The Problem with Praise: From Praising to Observing

Praise seems like a good thing. And we hear it (and maybe do it) all the time but despite what many people believe, praise leads to very negative effects.

Contrary to common belief, children feel more loved and self-assured when we do not intervene in their activities. Not only do they remain secure in our love and support when we refrain from intervening, but they need us to protect them from these intrusions, which can interfere with their progress, self-reliance, and emotional well-being.

Naomi Aldort, Getting Out of the Way

Cheering and evaluating a child can be confusing in variety of ways: A child’s yearning to please her parents is so potent that she can be easily swayed away from her own path in her quest to live up to expectations; Her own sense may be far from your flattery, she may feel disappointed in her creation, embarrassed about her behavior, resentful that she has to do something, or puzzled by the undue fuss and then doubting her own ability to know herself.

Naomi Aldort, The Price of Praise Part 1: Connecting to the Child’s Own Feeling

A father related to me his memory of sitting as a little toddler on the top of a big slide contemplating coming down for the first time. He sat there for a while and then turned on his belly, feet first. The second he took off his parents cheered and clapped. He was still serious when he arrived at the bottom but not anymore due to contemplation but because he concluded that something was seriously wrong with him or else his parents wouldn’t consider it a big deal that he could go down a slide. This conclusion was re-enforced by such repeat praise and stayed with him, limiting him as an adult in many ways.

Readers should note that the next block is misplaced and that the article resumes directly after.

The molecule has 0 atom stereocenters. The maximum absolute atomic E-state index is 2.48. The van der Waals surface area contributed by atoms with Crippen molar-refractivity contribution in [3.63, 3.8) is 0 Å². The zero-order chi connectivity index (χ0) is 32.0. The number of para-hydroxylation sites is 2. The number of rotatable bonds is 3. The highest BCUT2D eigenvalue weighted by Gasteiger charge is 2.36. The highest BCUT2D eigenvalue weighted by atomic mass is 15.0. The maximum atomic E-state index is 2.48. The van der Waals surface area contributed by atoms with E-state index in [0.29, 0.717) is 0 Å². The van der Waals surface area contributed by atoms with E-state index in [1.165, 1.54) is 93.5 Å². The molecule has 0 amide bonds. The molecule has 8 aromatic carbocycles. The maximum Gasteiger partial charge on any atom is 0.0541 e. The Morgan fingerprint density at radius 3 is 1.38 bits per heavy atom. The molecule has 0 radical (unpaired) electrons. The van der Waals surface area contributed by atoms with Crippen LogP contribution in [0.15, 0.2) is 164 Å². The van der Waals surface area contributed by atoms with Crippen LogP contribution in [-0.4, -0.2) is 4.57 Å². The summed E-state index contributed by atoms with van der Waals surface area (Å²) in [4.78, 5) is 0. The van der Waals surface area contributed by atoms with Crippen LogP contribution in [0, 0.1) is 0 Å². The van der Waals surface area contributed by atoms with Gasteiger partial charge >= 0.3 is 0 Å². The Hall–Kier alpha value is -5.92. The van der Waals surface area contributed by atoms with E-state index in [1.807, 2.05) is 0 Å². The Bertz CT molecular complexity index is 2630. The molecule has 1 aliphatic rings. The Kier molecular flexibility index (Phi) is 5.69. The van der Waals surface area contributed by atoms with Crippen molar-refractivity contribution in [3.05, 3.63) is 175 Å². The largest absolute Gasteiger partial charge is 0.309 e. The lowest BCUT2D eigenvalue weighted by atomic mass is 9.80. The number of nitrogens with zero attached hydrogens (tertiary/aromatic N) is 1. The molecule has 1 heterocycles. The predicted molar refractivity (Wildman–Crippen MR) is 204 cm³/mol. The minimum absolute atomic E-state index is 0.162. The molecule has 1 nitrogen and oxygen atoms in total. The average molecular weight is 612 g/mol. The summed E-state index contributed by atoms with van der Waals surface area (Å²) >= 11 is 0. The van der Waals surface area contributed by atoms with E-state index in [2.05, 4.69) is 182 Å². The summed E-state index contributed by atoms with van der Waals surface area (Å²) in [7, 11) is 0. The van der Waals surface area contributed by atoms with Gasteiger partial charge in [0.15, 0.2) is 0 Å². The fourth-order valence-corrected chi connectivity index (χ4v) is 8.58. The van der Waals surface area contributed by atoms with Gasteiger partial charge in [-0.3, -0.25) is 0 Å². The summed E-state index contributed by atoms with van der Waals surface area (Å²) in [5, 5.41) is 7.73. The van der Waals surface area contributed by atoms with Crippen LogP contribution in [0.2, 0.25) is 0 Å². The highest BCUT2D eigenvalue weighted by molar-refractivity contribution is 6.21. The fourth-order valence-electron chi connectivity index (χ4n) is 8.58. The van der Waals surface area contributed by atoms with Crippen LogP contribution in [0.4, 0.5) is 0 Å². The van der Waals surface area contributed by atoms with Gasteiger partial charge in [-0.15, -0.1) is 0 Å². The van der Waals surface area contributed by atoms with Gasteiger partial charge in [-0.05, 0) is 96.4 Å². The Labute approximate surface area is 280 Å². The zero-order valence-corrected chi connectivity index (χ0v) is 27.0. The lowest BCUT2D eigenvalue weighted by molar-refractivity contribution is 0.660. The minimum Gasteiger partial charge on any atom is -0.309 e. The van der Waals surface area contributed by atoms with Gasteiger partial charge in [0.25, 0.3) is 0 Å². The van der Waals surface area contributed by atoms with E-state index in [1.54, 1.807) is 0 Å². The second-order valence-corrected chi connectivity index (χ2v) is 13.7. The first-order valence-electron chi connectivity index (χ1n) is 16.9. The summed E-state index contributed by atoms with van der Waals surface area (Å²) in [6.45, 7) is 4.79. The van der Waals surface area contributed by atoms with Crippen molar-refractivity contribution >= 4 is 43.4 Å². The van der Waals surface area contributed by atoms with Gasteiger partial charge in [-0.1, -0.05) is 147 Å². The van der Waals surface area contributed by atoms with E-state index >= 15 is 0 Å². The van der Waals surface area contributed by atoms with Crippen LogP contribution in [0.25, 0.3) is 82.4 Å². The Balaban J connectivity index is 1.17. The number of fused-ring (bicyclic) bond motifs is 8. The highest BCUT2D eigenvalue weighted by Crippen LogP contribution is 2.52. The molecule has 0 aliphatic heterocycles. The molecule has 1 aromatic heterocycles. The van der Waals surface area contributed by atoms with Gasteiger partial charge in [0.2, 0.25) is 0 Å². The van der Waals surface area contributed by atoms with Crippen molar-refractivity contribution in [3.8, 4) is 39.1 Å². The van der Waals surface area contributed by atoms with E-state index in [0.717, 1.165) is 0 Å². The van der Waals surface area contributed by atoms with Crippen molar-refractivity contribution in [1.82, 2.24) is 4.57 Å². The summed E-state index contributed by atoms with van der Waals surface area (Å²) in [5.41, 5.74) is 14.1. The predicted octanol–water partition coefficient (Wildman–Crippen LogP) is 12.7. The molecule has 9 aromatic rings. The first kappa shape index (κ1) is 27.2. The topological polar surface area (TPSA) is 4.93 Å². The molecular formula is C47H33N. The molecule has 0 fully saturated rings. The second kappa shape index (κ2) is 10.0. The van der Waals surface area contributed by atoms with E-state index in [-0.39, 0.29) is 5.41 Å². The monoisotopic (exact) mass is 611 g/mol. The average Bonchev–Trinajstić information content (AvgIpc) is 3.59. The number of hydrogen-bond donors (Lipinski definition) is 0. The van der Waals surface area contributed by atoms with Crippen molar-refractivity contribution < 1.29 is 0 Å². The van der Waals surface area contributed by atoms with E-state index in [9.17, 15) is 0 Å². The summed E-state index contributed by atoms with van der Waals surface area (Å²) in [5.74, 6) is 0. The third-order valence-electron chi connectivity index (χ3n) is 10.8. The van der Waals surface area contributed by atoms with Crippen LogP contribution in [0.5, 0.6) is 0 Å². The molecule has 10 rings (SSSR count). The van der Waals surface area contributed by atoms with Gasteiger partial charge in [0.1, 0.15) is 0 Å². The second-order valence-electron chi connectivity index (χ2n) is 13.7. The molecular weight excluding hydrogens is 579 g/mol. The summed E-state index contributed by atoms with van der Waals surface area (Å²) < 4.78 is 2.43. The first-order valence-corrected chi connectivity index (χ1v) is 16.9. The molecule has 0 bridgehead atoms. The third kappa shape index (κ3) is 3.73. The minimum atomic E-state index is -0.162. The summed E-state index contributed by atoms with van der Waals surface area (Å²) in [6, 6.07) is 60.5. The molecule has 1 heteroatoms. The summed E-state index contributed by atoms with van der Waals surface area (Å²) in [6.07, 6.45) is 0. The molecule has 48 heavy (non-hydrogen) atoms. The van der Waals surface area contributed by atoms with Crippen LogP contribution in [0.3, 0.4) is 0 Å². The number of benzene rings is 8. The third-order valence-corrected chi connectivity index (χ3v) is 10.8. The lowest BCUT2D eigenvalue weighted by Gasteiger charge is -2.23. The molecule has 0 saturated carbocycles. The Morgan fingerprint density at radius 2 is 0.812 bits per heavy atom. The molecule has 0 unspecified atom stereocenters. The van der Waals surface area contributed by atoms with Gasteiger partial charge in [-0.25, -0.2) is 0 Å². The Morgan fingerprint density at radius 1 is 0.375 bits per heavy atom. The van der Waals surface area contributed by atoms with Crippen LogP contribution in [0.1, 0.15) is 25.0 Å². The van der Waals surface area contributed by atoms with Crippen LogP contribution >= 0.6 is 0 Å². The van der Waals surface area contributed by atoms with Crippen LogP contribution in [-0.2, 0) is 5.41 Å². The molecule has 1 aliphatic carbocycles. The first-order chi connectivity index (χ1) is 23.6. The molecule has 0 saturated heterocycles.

The question is, what could this man’s parents have done to express their appreciation without contradicting his inner experience? They could have validated the feeling that was already there; contemplation. After he made it down, they could have waited for him to express his self-satisfaction, and if he did, they could have then join his joyful expression without exaggerating or dramatizing it; maybe he would have laughed with delight and they would then laugh with him. Maybe he would have said with a grin on his face,”Did you see me coming down so fast?”and they could have smiled and said, “yes, I saw you sliding fast all the way.” And, if he looked excited, they could have asked, “Are you feeling excited?”And yes, if he didn’t express anything, it would have been best to say nothing. Later they can ask him how he enjoyed himself.

Naomi Aldort, The Price of Praise Part 1: Connecting to the Child’s Own Feeling

When your child expresses his joy with himself or his creation, you can empathize. You do so with words that convey your feelings without evaluation. You don’t try to generate a feeling in your child but to reflect his joy and join his victory. 

Naomi Aldort, The Price of Praise Part 1: Connecting to the Child’s Own Feeling

Problems with Praise

Praise is Manipulative

Using praise to modify behavior means that the child is not choosing to do what we wish, but only acting to please us while her needs are not being met. Such manipulation builds walls between people regardless of the method. Do not attempt to create a feeling and a behavior in another human being, instead, celebrate the way he is by reflecting the feelings that are already there.

Naomi Aldort, The Price of Praise Part 1: Connecting to the Child’s Own Feeling

A child wants to know that we are aware of his success and he wants to have a shared experience of his joy with us. When you praise with the intention to make an impact on your child’s feelings or actions you are maneuvering his emotions, not relating to him. To connect with your son while appreciating him you need to connect with his expressed feelings rather than try to manufacture a feelings in him.